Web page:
The A/D/A component 11 further includes a thermometer code D/A circuit 50 which is independent of the decode circuit 48 and which operates directly in response to the thermometer code and at high speed to develop an analog signal proportional to the number of comparators which are switched to an "on" state. The connection of a current source 52 to a pair of transistors 53 and 54 is shown schematically in FIG. 2. Thirty two of such current sources are provided each being connected to the emitters of a pair of transistors. The bases of each pair of transistors is connected to a pair of output lines of one of the comparators, so that one transistor of each pair is on or conductive while the other is off or non-conductive. In the illustrated system, the collector of one transistor of each pair is connected to an analog output line 56 of the A/D/A component 11 which is connected to the summing node 18. The collector of the other transistor of each pair is not used as an output.
In the operation of the system, the total current of the active current sources of the thermometer code D/A circuit 50 flows through the resistor 19 to develop a proportional voltage thereacross. The voltage developed at the summing node 18 is thereby equal to the difference between the voltage at the output of the amplifier 20, which is proportional to the magnitude of the input analog signal, and the voltage across the resistor 19, which is proportional to the number of active current sources and the digital output of the A/D/A component 11. Thus an analog difference or error signal is developed which is applied to the subrange A/D converter 16 to develop the less significant bits of the final digital output of the system.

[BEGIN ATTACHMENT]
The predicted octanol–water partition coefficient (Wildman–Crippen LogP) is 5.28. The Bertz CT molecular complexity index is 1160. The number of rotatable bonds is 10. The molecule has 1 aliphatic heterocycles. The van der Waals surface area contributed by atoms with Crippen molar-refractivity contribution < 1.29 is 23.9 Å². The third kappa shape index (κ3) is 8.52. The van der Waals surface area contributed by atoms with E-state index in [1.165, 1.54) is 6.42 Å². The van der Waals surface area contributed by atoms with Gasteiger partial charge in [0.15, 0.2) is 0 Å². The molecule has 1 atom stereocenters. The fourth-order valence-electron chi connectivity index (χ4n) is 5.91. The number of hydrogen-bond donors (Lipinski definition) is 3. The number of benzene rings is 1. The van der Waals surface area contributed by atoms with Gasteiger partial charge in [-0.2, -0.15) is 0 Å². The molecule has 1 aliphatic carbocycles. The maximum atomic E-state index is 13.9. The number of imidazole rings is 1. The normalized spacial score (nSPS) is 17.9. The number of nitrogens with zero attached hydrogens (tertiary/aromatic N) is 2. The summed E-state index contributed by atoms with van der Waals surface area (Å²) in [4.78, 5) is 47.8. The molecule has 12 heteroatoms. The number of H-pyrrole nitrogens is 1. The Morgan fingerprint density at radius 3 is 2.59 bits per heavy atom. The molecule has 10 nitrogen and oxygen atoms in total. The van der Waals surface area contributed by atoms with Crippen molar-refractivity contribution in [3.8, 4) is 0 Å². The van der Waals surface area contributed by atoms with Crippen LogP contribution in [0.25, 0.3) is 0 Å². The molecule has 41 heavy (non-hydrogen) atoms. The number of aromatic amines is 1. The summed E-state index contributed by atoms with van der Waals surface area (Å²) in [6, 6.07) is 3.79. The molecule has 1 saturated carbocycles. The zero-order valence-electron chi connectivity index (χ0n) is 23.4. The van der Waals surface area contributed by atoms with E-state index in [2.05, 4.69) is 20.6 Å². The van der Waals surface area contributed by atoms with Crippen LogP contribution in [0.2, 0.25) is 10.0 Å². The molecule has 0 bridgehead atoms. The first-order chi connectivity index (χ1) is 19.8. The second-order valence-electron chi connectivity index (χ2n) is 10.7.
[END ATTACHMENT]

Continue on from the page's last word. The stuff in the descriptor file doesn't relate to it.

In the illustrated system, the amplifier 17 operates as a buffer to isolate the summing node 18 from a high capacitance of the input of the subrange A/D converter 16 and the amplifier 20 has a very low output impedance and a fast response characteristic so that with respect to changes in the analog voltage at the input of amplifier 20, the speed of response at the summing node 18 is determined by the value of resistor 19 and the parasitic capacitance at the summing node 18. Amplifier 20 may preferably be a commercially available type of amplifier having a very short settling time, for example an amplifier available from Comlinear, Inc. which settles to 0.1% within 12 ns. This type of amplifier is generally unsuitable for subranging architectures of the prior art in that when designed to achieve a short settling time, the output of the amplifier may not be easily clamped. With the architecture of the invention, however, clamping of the output of the amplifier 20 is not required. The voltage at the summing node may swing through a substantial range, the application of excessive voltages to the amplifier 17 and converter 16 being prevented by the operation of the clamping diodes 35 and 36.
In accordance with a specific feature of the invention, the amplifier 20 has a gain which is substantially greater than unity gain to increase the response speed and to obtain increased accuracy. The amplifier 17 may be operated at unity gain to obtain high accuracy and to operate as a buffer, as aforementioned, and isolate the node 18 from the high input impedance of the converter 16. By way of example, and not by way of limitation, the amplifier 20 may have a gain of 4, the resistance of resistor 19 may be 250 ohms and each of the thirty two current sources of the D/A converter 50 may conduct a current of 0.5 ma to provide a total current of 16 ma when all sources are active, and to produce a voltage drop across the resistor 19 of 4 volts and to produce a null at the node 18 when the input voltage is 1 volt.